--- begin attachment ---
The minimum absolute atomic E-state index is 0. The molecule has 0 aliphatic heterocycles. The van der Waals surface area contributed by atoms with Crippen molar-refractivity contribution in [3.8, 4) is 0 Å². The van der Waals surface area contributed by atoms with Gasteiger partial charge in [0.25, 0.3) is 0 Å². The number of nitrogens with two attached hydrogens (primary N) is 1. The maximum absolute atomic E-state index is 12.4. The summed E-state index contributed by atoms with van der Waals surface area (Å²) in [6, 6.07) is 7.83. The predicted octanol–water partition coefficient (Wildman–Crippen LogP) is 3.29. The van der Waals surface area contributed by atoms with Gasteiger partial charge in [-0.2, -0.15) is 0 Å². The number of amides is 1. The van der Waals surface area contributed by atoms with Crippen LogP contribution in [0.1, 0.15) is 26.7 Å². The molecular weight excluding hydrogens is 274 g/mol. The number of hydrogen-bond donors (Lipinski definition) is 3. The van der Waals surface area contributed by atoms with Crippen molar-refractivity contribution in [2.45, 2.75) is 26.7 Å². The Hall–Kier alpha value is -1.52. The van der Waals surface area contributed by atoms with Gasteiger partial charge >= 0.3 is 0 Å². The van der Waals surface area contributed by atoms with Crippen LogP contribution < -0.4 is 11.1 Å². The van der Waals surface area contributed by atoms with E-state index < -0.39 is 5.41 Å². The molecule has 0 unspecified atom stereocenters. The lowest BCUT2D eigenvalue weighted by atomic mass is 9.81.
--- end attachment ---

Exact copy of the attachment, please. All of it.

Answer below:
The minimum absolute atomic E-state index is 0. The molecule has 0 aliphatic heterocycles. The van der Waals surface area contributed by atoms with Crippen molar-refractivity contribution in [3.8, 4) is 0 Å². The van der Waals surface area contributed by atoms with Gasteiger partial charge in [0.25, 0.3) is 0 Å². The number of nitrogens with two attached hydrogens (primary N) is 1. The maximum absolute atomic E-state index is 12.4. The summed E-state index contributed by atoms with van der Waals surface area (Å²) in [6, 6.07) is 7.83. The predicted octanol–water partition coefficient (Wildman–Crippen LogP) is 3.29. The van der Waals surface area contributed by atoms with Gasteiger partial charge in [-0.2, -0.15) is 0 Å². The number of amides is 1. The van der Waals surface area contributed by atoms with Crippen LogP contribution in [0.1, 0.15) is 26.7 Å². The molecular weight excluding hydrogens is 274 g/mol. The number of hydrogen-bond donors (Lipinski definition) is 3. The van der Waals surface area contributed by atoms with Crippen molar-refractivity contribution in [2.45, 2.75) is 26.7 Å². The Hall–Kier alpha value is -1.52. The van der Waals surface area contributed by atoms with Gasteiger partial charge >= 0.3 is 0 Å². The van der Waals surface area contributed by atoms with Crippen LogP contribution < -0.4 is 11.1 Å². The van der Waals surface area contributed by atoms with E-state index < -0.39 is 5.41 Å². The molecule has 0 unspecified atom stereocenters. The lowest BCUT2D eigenvalue weighted by atomic mass is 9.81.